Denizens of the ivory tower are rarely nuanced in their statements about Charles and David Koch. But the professorial ruminations published last month at Wake Forest University break new ground by showing that disdain for conservatives weighs more heavily on faculty minds than academic freedom.

About two years ago, Wake Forest professor James Otteson came to the administration with an idea: a new center devoted to the study of happiness. Such programs are all the rage in psychology departments, but Mr. Otteson, a scholar of classical philosophy who has written books on Adam Smith, offered a unique interdisciplinary approach. Planning began for a center that draws scholars from across the university to study the political, economic, moral and cultural institutions that encourage human happiness. It was named the Eudaimonia Institute, after Aristotle’s term for flourishing.

None of this elicited objections from the faculty until last September, when the university announced it had accepted $3.7 million from the Charles Koch Foundation to support the institute over five years. The faculty senate then formed two committees to investigate Eudaimonia: one to report on the institute itself and another to study Wake Forest’s policies related to Koch Foundation funding.

The first committee, in a report published last month, urged Wake Forest to “SEVER ALL CONNECTIONS TO THE CHARLES KOCH FOUNDATION.” The original text, which went on at some length, was also in boldface and underlined. Where, one wonders, were the exclamation points and angry emojis?

The other committee concluded that the foundation’s “parasitical” behavior threatened Wake Forest’s “academic integrity, financial autonomy, and institutional governance.” The faculty worrying about the Kochs’ fortune seem to have forgotten that their campus exists in large part thanks to donations from the family behind R.J. Reynolds Tobacco Co.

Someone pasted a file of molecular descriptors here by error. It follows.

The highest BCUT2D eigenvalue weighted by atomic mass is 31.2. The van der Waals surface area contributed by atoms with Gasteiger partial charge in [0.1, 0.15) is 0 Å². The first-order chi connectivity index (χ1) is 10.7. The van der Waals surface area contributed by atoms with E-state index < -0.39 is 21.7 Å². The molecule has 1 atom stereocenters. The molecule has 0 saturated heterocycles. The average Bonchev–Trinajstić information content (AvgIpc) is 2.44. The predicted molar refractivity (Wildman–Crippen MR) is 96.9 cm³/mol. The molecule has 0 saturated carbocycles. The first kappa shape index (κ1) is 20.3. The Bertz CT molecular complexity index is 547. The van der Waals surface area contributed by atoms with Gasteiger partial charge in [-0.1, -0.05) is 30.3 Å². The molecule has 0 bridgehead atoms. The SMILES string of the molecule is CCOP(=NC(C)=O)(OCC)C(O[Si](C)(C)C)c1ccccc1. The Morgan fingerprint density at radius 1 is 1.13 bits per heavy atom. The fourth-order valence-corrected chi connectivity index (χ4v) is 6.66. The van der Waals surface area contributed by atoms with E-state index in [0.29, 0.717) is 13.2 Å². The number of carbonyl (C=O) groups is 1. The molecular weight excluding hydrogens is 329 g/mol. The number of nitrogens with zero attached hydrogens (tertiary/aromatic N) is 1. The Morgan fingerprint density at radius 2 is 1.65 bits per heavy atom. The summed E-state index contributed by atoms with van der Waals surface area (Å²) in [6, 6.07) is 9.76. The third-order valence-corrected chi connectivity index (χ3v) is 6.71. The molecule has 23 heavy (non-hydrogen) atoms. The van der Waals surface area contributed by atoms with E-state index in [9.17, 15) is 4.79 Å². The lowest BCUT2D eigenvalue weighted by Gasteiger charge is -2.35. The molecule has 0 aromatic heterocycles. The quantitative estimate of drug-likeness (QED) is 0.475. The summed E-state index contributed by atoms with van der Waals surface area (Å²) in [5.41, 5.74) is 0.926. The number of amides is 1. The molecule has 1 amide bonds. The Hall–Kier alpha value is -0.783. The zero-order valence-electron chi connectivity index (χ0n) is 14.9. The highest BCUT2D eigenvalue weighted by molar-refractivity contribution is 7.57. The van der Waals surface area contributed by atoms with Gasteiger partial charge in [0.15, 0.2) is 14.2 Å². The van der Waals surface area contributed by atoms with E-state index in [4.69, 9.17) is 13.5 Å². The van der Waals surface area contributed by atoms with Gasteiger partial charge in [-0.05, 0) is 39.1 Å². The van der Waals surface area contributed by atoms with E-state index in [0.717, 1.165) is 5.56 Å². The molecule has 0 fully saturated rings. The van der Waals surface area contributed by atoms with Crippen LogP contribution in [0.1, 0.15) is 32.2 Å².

The situation was deemed so grave that the latter committee recommended canceling the Eudaimonia Institute’s April conference, freezing all hiring, and requiring that its publications and presentations be reviewed by another group of faculty ahead of time. Earlier this year the faculty announced they would not give credit to students taking a business class taught by Mr. Otteson—even though the course had nothing to do with Eudaimonia or the Koch Foundation. According to Daniel Hammond, a Wake Forest economics professor, the course would have earned students credit only if they remained business majors. If they changed their major, it would not count for graduation. Under pressure, the business school dropped the class as a prerequisite for majors.


Citing the New Yorker magazine writer Jane Mayer’s investigations into the Koch family, both committees concluded that Eudaimonia is really a way of sneaking capitalist ideas into the university. Never mind the ample evidence that the Koch brothers, who are open about their own ideas, are interested in exploring other points of view. The report even includes links to a public forum held by the Charles Koch Institute with guests from liberal organizations such as the Brookings Institution.